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Consumers Fret About War, Jobs
       NEW YORK (Reuters) - The latest snapshot of U.S. consumers showed confidence was near decade lows even before the grim realities of war in Iraq invaded TV screens, and pervasive worries about jobs could stifle any relief rally once it's over. Being glued to the news also took a toll on chain store sales last week in what economists have come to call the "CNN effect," although the long-awaited advent of spring-like Chartering a business aircraftweather dragged some from their couches. Another report out on Tuesday showed the red hot housing market was chilled by the harsh winter weather of February. But once again economic news took a back seat to the drama unfolding in Iraq as financial markets were roiled by reports of a popular uprising in the Iraqi city of Basra. Equities headed higher after Monday's rout with the Dow Jones industrials average rising 65.5 points or 0.8 percent to 8,280.23. The S&P 500 gained 10.51 points to 874.74. Oil and gold prices eased on the Basra reports, but Treasuries rallied late in the day when the Senate surprised markets by voting to cut President Bush's proposed $726 billion tax cutting plan to just $350 billion. Bond traders have been worried that chopping taxes will inflate an already ballooning budget deficit and lead to ever greater government borrowing. The White House touted the tax cuts as the key part of its economic recovery plans but analysts have always doubted it would provide much real stimulus, at least in the short run. The Conference Board's U.S. consumer confidence index fell to 62.5 in March from 64.8 in February, although such gloomy results have lost much of their impact on markets since consumers have kept spending even while complaining endlessly. Still, analysts did note that the Conference Board's measure of "jobs hard to get" deteriorated yet again, stoking worries that this month's payrolls report will show little if any recovery from February's huge 308,000 fall.

US Senate slash more money from Bush's tax package
       WASHINGTON, March 25 (Xinhuanet) -- The US Senate voted Tuesday to slash more than half of the 726-billion-dollar tax package proposed by President George W. Bush. A week after refusing to do so, the US Senate unexpectedly voted 51-48 to reduce the tax reduction's price tag to 350 billion dollars through 2015. Analysts said that the vote dealt a blow to the keystone of President Bush's economic recovery plan. President Bush has said his plan, which would eliminate taxes on corporate dividends and reduce income taxes, is needed to create jobs, boost investment and spur the slumbering economy. The vote was a major victory for Democrats in the US Congress. Joined by some moderate Republicans, they have been arguing that atax cut of the magnitude Bush wants makes no sense at a time when US federal deficits are expected to surge to a record high and when US troops are engaged in a war with Iraq. It came on the same day that President Bush formally sent the US Congress his request for 74.7 billion dollars to pay the initial costs of the war and for other expenses in the war on terrorism. The setback for the US president came a day before the US Senate planned to vote final passage on a budget blueprint for fiscal year of 2004 which totals 2.2 trillion dollars.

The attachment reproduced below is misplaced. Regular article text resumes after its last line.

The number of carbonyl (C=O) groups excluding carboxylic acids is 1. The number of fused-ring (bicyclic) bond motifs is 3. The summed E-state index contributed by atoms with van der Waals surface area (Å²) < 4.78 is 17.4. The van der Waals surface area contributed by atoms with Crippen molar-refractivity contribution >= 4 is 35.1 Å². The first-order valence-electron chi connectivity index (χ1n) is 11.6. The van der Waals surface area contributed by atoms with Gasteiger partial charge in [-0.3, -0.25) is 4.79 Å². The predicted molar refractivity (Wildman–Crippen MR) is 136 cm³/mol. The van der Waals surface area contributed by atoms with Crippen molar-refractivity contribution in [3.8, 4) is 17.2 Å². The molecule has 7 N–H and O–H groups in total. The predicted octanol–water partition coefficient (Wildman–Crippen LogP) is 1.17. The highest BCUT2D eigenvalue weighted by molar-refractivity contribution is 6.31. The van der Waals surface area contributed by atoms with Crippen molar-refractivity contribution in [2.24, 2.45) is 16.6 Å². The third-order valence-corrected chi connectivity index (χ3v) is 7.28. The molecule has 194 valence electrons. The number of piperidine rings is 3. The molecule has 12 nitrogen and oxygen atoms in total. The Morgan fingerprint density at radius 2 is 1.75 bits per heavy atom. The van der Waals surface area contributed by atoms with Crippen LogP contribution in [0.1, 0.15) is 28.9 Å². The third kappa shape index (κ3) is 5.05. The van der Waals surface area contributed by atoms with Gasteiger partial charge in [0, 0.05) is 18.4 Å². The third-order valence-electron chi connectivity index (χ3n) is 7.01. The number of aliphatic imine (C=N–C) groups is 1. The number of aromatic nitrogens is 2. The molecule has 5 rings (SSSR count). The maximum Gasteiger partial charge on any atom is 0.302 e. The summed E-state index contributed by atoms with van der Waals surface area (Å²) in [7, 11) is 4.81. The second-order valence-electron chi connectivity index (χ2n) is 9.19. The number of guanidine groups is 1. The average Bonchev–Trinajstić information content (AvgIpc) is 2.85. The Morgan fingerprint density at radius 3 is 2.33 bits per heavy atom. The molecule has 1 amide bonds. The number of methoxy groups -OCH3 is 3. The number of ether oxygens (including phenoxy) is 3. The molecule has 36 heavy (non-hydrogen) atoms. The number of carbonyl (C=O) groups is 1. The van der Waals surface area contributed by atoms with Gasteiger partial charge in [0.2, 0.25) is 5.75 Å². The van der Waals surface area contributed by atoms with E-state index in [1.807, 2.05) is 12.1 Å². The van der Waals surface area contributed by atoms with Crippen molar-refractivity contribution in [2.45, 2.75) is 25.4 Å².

Signs of Federal Help Boost U.S. Airlines
       WASHINGTON/CHICAGO (Reuters) - The leader of the U.S. Senate predicted on Tuesday Congress would grant aid to ailing U.S. airlines, sparking a rally in stocks of the carriers weighed down by an Iraq war travel slump. Remarks by new Senate Majority Leader Bill Frist were the first concrete indication that aid might emerge from Washington as airlines' unprecedented financial distress is worsened by the Middle East conflict. How much and when is not known. "I think it is likely that either in the supplemental or some other form, relief will be given to the aviation industry," Frist, a Tennessee Republican. President Bush on Tuesday formally asked Congress for $75 billion for the war effort, but airline aid was not included in that request. Shares of major U.S. carriers surged on Frist's comments. The American Stock Exchange's airline index .XAL rose 3 percent, while the Dow Jones industrial average .DJI rose 0.8 percent. Senate Commerce Committee Chairman John McCain said a meeting would be held in the coming days between Bush administration officials and key senators to discuss whether airline aid belonged in the funding package for the war. McCain said it was a tough decision as other industries were also hurting. "We're proceeding on the assumption that the burden of proof needs to be provided by the airlines" on the need for relief, the Arizona Republican told reporters. Airline industry experts cautioned about getting too excited over the impending aid. "There's an indication (of aid), but there's a long way to go," said one aircraft financing expert. "There's a lot of things in play here."

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